In reply to 1.) Subdivision is quite a… by jeetee
I followed the link you posted, and I gave a shout-out back to this thread.
Am glad you liked #2 and #3. :)
Also, I kind of know what you mean re: #1, and I think I have an explanation on how to accomplish subdivisions. However, I just wrote it out, and it was so long and tedious - it's hard to know if my writing wasn't confusing. That said, I am almost certain I have the right idea, but I'm holding-off from posting the explanation until I have had a chance to review it for clarity. I'm pretty sure I can tell programmers how we could program subdividing, but I want to make sure it's crystal clear, or I fear I'll lose people's attention with respect to something that could really create something quite cool for everyone.
Bear with me a day or two, please. I'll post more on it soon.
In reply to 1.) Subdivision is quite a… by jeetee
To accomplish an automatic recording in subdivisions, I am going to have to make some assumptions about the way ART-NI already works, and then try to build upon them. I'll also describe the way Fruity Loops Piano Roll works, as an introductory side item.
MuseScore seems to identify note input a few different ways. One way is via the Time Signature Values. I'll call them TSVn for the numerator "measure" value; and TSVb for the denominator "beat" value; and another is by what I'll call a "DNIV" for "Designated Note Input Value", which the user sets prior to recording.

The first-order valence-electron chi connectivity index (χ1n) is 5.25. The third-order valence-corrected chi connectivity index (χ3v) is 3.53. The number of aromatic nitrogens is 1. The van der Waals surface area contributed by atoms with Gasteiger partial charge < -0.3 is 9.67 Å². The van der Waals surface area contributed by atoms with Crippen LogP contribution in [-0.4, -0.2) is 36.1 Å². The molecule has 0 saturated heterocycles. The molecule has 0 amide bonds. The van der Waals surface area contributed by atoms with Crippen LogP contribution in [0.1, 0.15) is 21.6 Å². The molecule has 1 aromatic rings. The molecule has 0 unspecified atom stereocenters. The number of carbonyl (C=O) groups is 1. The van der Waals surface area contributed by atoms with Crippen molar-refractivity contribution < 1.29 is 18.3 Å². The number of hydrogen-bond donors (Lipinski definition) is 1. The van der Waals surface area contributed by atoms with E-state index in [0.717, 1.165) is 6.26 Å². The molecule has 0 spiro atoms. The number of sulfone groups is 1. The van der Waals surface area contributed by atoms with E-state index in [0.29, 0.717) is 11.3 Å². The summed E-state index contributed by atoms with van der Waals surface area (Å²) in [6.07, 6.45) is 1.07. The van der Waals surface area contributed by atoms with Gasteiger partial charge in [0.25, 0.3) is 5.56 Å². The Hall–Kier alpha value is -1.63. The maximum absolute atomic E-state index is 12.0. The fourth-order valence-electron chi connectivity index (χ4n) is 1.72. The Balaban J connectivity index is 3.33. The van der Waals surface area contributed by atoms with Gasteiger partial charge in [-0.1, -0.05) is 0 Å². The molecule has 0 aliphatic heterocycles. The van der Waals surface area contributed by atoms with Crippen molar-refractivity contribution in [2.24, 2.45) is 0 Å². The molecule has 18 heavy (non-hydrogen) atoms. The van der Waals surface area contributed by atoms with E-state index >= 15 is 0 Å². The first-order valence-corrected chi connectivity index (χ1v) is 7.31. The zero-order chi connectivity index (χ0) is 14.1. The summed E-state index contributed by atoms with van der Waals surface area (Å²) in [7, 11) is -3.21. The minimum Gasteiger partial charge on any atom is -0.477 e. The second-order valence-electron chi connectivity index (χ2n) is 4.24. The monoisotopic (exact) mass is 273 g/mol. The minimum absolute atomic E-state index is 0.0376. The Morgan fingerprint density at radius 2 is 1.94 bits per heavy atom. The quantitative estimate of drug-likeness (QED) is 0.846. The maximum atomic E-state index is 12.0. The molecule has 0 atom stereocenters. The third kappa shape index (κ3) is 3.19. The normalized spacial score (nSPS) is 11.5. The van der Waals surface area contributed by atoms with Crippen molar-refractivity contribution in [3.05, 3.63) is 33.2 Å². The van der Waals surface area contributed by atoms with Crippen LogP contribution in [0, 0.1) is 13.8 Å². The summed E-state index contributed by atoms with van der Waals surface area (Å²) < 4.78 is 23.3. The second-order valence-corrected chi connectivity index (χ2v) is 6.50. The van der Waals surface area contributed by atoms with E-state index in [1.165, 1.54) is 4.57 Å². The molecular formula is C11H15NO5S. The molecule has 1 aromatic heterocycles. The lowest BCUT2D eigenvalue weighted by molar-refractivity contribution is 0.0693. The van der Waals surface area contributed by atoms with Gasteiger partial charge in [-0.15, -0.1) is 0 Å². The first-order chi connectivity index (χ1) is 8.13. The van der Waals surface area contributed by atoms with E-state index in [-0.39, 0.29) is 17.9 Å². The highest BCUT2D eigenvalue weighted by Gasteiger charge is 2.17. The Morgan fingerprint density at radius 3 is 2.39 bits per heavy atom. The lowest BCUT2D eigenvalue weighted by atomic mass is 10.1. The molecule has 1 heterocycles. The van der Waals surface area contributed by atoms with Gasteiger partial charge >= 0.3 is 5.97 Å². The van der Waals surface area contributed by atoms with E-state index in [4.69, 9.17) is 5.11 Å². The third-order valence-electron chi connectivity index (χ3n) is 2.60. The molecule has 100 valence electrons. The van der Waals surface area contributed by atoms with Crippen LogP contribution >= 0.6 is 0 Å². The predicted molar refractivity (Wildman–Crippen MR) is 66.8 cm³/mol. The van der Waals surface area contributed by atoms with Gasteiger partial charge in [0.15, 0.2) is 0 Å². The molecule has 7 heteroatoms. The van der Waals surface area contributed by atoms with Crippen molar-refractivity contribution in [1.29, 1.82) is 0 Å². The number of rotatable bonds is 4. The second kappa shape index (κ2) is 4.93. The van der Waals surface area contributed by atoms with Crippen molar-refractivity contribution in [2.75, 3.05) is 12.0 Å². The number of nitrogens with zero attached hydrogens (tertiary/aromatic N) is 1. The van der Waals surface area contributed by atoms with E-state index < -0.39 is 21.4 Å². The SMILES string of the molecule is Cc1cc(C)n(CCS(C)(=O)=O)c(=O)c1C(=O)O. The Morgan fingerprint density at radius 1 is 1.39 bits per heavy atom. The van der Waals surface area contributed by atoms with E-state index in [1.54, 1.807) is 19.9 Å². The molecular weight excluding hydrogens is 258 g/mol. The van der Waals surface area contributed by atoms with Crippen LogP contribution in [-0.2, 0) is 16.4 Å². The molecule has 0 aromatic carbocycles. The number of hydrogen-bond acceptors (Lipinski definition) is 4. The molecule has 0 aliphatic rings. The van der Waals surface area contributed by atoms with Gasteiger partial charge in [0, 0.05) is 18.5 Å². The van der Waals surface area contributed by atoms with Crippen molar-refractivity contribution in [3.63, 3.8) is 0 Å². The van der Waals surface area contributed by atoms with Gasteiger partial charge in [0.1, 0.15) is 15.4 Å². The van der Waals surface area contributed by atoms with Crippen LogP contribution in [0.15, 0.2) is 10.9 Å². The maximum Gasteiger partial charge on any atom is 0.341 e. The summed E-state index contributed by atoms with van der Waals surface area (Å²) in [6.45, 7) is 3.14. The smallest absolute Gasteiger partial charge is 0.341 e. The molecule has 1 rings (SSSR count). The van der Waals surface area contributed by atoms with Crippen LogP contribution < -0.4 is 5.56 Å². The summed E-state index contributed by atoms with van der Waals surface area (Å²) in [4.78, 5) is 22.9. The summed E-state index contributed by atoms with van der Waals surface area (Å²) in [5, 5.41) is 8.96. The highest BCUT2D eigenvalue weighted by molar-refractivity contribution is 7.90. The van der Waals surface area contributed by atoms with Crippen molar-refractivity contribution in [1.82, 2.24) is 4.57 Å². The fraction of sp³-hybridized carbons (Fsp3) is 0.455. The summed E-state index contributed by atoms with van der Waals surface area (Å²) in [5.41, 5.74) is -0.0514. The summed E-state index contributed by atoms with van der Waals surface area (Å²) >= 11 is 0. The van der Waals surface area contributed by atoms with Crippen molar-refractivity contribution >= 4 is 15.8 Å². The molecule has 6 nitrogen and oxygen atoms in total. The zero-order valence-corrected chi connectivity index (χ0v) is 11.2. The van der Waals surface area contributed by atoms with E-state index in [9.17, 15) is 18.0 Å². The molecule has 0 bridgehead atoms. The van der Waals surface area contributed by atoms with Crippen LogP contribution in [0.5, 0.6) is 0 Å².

At first glance, it might seem like the DNIV = the TSVb, but this is not true. In fact, the DNIV may be greater than, equal to, or less than the TSVb. In any case - for recording purposes - I am regarding the DNIV as the LCM (Least Common Multiple) unit of time, during automated recording. So, the DNIV = LCM.
To create a subdivision feature, I am proposing (based upon my speculations) a few different things.
The first would be to set a recording "while" loop, like in a video game, to log the input at regular chronological intervals. The rate of capture would thus be a chronological quantity expressed in terms of milliseconds as the LCM. This is the way Fruity Loops seems to capture input in their Piano Roll. It also seems an efficient way to avoid unnecessary processing time because it avoids nested loops during the scan process.
The second idea would be a quantization routine that would round the captured chronological input to nearest rhythmic values. That would account for odd stuff like triplets, etc. I do not sense the quantization need overwrite the chronological input, although it's obviously all editable.
But there might be a simpler way.
When we use ART-NI, we set the note input value, which - when complete - gets explicitly stated in the score in a sort of "additive' way. By "additive", I mean, ART-NI just kind of works like a regular old typewriter keyboard. Hit a key and it appends to the list whatever value the user designated. If the LCM of a manual typewriter is a letter, then the ART-NI value is the letter, and whenever you type a letter it all adds up to form a word.